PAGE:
April 13, 2013
Researchers Predict Sea Ice-Free Arctic Summers By 2050
April Flowers for redOrbit.com — Your Universe Online
The question of ice-free summers in the Arctic, for most scientists, is not "if," but "when." A new study by two National Oceanic and Atmospheric Administration (NOAA) scientists says that "when" is coming sooner than many thought.
Already, the Arctic has experienced a loss of thick, multi-year ice, with last September´s extent being less than half the average of 1979-2000.
The scientists, James Overland of NOAA´s Pacific Marine Environmental Laboratory and Muyin Wang of the Joint Institute for the Study of Atmosphere and Ocean at the University of Washington, say that the Arctic summers will be ice-free by 2050, and possibly within the next twenty years. The study, published online in the journal Geophysical Research Letters, looked at three methods of predicting when the Arctic will have nearly ice-free summers.
“Rapid Arctic sea ice loss is probably the most visible indicator of global climate change; it leads to shifts in ecosystems and economic access, and potentially impacts weather throughout the northern hemisphere,” said Overland. “Increased physical understanding of rapid Arctic climate shifts and improved models are needed that give a more detailed picture and timing of what to expect so we can better prepare and adapt to such changes. Early loss of Arctic sea ice gives immediacy to the issue of climate change.”
“There is no one perfect way to predict summer sea ice loss in the Arctic,” said Wang. “So we looked at three approaches that result in widely different dates, but all three suggest nearly sea ice-free summers in the Arctic before the middle of this century.”
The scientists stress the term "nearly" ice-free is important to remember, as they expect some sea ice to remain north of the Canadian Archipelago and Greenland.
The three approaches -- "trendsetters," "stochasters" and "modelers" -- give estimates that range from 2020 to 2040 for ice-free summers using different methods.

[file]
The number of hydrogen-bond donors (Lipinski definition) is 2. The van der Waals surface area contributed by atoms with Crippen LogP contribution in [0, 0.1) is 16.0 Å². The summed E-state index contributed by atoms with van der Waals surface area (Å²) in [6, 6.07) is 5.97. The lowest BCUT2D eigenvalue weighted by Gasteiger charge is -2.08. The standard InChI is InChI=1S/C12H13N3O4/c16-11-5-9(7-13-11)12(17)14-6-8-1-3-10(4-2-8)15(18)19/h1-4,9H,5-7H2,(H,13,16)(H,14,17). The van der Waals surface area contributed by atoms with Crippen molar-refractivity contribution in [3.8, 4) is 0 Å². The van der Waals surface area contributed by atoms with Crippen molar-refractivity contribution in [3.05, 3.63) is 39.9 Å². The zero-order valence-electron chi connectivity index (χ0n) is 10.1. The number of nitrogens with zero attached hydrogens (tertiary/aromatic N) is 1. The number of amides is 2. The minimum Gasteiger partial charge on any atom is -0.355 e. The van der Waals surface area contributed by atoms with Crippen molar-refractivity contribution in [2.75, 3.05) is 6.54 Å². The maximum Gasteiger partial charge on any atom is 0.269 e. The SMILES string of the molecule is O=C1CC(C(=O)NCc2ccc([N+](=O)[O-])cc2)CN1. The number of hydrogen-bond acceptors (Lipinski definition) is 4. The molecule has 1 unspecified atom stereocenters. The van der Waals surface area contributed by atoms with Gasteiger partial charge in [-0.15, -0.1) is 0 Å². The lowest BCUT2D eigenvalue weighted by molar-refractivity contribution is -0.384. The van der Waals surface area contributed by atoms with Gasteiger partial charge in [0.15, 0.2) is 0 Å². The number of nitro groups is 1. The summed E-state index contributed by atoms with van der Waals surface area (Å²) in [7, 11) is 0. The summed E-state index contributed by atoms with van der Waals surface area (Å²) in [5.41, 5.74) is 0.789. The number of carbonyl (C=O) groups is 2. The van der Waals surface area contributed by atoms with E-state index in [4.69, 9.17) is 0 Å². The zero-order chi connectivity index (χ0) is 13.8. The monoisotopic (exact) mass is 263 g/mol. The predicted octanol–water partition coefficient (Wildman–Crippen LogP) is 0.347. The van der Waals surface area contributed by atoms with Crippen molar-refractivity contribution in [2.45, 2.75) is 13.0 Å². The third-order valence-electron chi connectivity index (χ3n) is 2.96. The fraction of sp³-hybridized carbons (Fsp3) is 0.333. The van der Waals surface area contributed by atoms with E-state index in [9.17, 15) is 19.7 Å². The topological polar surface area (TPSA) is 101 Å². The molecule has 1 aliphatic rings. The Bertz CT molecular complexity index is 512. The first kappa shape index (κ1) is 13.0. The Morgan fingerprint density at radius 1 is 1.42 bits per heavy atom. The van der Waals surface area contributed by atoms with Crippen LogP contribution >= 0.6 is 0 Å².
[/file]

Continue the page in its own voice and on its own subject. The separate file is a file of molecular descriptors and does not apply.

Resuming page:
Trendsetters use data from observed ice trends that show the total amount of sea ice has decreased rapidly over the previous decade. This approach estimates a nearly ice-free Arctic summer by 2020.
The stochasters method assumes randomly-timed, multiple large sea ice loss events in the future — much like those that happened in 2007 and 2012. According to this approach, several more events are needed to reach a nearly ice-free summer. It estimates the timing to be about 2030, but with a large uncertainty in that hypothesis.
The third approach, the modelers method, uses the large collection of global climate model results to predict atmosphere, ocean, land, and sea ice conditions over time. The earliest possible loss of sea ice, according to this method, is around 2040 as greenhouse gas concentrations increase and the Arctic warms. The average timing of sea ice loss in this compilation of models is closer to 2060, however. Overland and Wang caution there are several reasons to consider that this median timing of the models may be too slow.
“Some people may interpret this to mean that models are not useful. Quite the opposite,” said Overland. “Models are based on chemical and physical climate processes and we need better models for the Arctic as the importance of that region continues to grow.”
The timing for future sea ice loss will be within the first half of the 21st century, the authors say, taking the range of dates from the various approaches together. There is a possibility of major loss within a decade or two, as well. Wang notes none of the approaches see the polar ice cap remaining intact in the long run, despite their different estimates.
USA Today reports the summer ice sheet disappearance will lead to cascading effects throughout the Arctic food chain. Everything from plankton to polar bears will be affected. Concerns over landslides caused by melting permafrost and other land effects are mixed with geopolitical jousting over navigation and mining rights already.
There are disagreements among the scientific community about the effects of climate change, according to Bloomberg. Environment America, a collaboration of environmental advocacy organizations, claims everything from Hurricane Sandy, to last year's drought in the Midwest, and the wildfires that swept through Colorado and the West, were the result of greenhouse gas-aggravated climate change. NOAA, however, released a separate study saying last year's drought was not related to "human-induced climate change," but rather a freak occurrence caused by the lack of moist air streaming northward from the Gulf of Mexico.